Xbox 360, Playstation 3, PC, iOS
Episode 5 of Telltale Games’ epic fantasy neo-noir crime drama extravaganza “The Wolf Among Us” was released on Tuesday, July 8th and brought to an end one of the most tense, wonderfully acted, character driven adventure/mystery videogames that has ever been published. Though not without some faults, any shortcomings are easily overshadowed by just about everything else this game brings to the table – it’s not such a stretch to put it at least on the same level as the now-legendary Walking Dead episodic games.
The Wolf Among Us, based on DC Comics’ graphic novel series “Fables,” follows a colorful cast of mythical creatures that we all know and love re-imagined in a neo-noir, crime ridden, New York City setting; think Roman Polanski’s “Chinatown” with a cast from a Brothers Grimm tale. The player character is Bigby Wolf (Big B. Wolf. Get it?) who is charged as sheriff in Fabletown, a town hidden within downtown New York City where all the fairytale creatures from ages ago migrated to once their homelands were attacked. Because the story draws from classic folk and fairy tales from all sorts of backgrounds, the player can expect to run into familiar characters such as Snow White, Beauty & The Beast, and even a few personified urban legends. Many of the voice actors from The Walking Dead return for some looser, more freeform roles here, including Erin Yvette (Bonnie in TWD) as Snow White, Melissa Hutchison (Clementine) as Beauty, and Dave Fennoy (Lee) as Bluebeard. Maybe it’s because these characters aren’t rooted in reality, but the voice acting seems much richer and fuller than in The Walking Dead. Since the game takes place in an urban environment and mostly indoors, the scenery seems much more tailored to the cel-shaded graphic style Telltale is known for. It brings out the more unique player models for sure – one specific baddie in episodes 4 or 5 might be the most impressive character design Telltale has ever done.
Since the casual gamer probably only knows TellTale because of their Walking Dead series, and because they’re both similar in gameplay, it shouldn’t be a surprise to compare the two – however the differences between the two games are readily apparent. The main difference between the two series is that The Wolf Among Us is much more reliant on specific gameplay scenes and action sequences than its’ zombie-infested brother. Choices in The Wolf Among Us directly affect the outcome of the central mystery and the main conflict, whereas in The Walking Dead, the player’s choices seem to effect how other people respond to you and affect personal relationships. Conversations again play a pivotal role in discovering information and advancing the story, but unlike The Walking Dead, sometimes staying silent is a valid option – the game reminds you of this at the beginning of Episode 1 and only once or twice does the game really penalize you for staying silent instead of always saying something; a bit of a twist that was surprisingly effective. More so than any other game did I actually take time to consider my actions and my words and I really tried to read into what kind of character I wanted Bigby to be and tailored my actions and speech options towards that.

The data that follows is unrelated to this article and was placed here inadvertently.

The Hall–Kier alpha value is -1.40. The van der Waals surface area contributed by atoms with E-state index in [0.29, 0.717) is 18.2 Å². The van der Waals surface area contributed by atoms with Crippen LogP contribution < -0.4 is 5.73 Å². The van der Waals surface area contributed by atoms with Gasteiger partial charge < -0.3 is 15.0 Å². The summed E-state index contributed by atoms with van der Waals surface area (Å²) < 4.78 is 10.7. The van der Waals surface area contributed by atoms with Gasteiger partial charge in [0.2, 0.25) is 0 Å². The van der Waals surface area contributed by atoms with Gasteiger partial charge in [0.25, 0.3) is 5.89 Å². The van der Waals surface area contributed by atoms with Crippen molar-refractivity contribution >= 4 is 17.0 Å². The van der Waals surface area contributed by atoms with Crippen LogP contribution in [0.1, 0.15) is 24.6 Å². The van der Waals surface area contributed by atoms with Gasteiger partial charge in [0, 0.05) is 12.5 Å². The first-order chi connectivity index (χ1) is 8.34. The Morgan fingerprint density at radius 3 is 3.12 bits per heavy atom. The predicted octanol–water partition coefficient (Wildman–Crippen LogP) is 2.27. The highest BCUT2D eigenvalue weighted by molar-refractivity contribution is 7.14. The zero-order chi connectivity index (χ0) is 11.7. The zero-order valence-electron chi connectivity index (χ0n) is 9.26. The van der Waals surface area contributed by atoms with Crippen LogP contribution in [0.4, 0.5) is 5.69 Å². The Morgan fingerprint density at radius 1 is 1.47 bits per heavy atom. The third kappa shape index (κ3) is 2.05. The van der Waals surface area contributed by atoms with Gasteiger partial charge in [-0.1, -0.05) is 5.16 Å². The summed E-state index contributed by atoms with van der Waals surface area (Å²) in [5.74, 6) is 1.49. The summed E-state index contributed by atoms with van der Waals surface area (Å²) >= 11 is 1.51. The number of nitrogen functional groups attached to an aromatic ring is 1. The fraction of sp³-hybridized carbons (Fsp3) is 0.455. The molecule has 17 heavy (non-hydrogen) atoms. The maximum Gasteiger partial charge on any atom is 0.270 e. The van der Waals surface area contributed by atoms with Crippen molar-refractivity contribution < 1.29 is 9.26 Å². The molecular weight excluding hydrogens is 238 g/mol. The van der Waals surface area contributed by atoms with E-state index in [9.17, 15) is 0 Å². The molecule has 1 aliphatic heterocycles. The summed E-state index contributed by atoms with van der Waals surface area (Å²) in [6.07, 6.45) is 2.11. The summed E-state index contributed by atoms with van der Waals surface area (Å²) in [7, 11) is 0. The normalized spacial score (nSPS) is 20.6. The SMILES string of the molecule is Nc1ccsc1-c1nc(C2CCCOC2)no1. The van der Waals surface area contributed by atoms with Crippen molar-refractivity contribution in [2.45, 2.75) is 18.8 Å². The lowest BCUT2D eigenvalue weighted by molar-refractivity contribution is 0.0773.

There is a good dose of healthy action in The Wolf Among Us. Multiple times during each episode, Bigby is forced to fight a character, resulting in many QTE’s involving the mouse and the keyboard that can and will punish the player for not reacting quick enough. Again, there are times in the game where inaction can actually work for the player – there is a part during the climax of Episode 5 where Bigby has the choice of killing a character: the QTE display comes up to attack the enemy, but it does not force Bigby to attack, effectively making two very different outcomes. It’s very surprising and very refreshing that Telltale thought through all those possibilities when creating the game. Speaking of in-depth attention to details, the plethora of discoverable goodies in The Wolf Among Us is staggering – everything from storybooks to certain conversations result in unlocks in the Book of Fables: a lexicon of characters, backgrounds, items and much more that covers the history of specific fables. More than one time I came across a character that I didn’t recognize their origin story, but once I read the Book of Fables it became clear.
A few times, the fixed camera angle coupled with using a mouse and keyboard for movement resulted in an awkward and, at times, frustrating experience when trying to explore certain environments. It wasn’t unusual to have to leave a certain area and re-enter it in a different way so when the camera switched, it was easier to maneuver around. It seems this is nary a problem when playing with a connected controller, which the game supports. Other than that, the game runs smoothly. There wasn’t any noticeable slowdown or lag, and the controls seemed very responsive. That, paired with the great soundtrack and voice acting, makes for a beautiful game to hear and see.
In the end, The Wolf Among Us may be Telltale’s crowning achievement thus far. An adventure game with more elements of action and mystery than character development makes for a welcome respite from typical adventure game tropes. An excellent first venture into adventure games and an amazing playthrough for veterans of the genre as well.
Digital Review Code Provided By Telltale Games
Review By Jackson May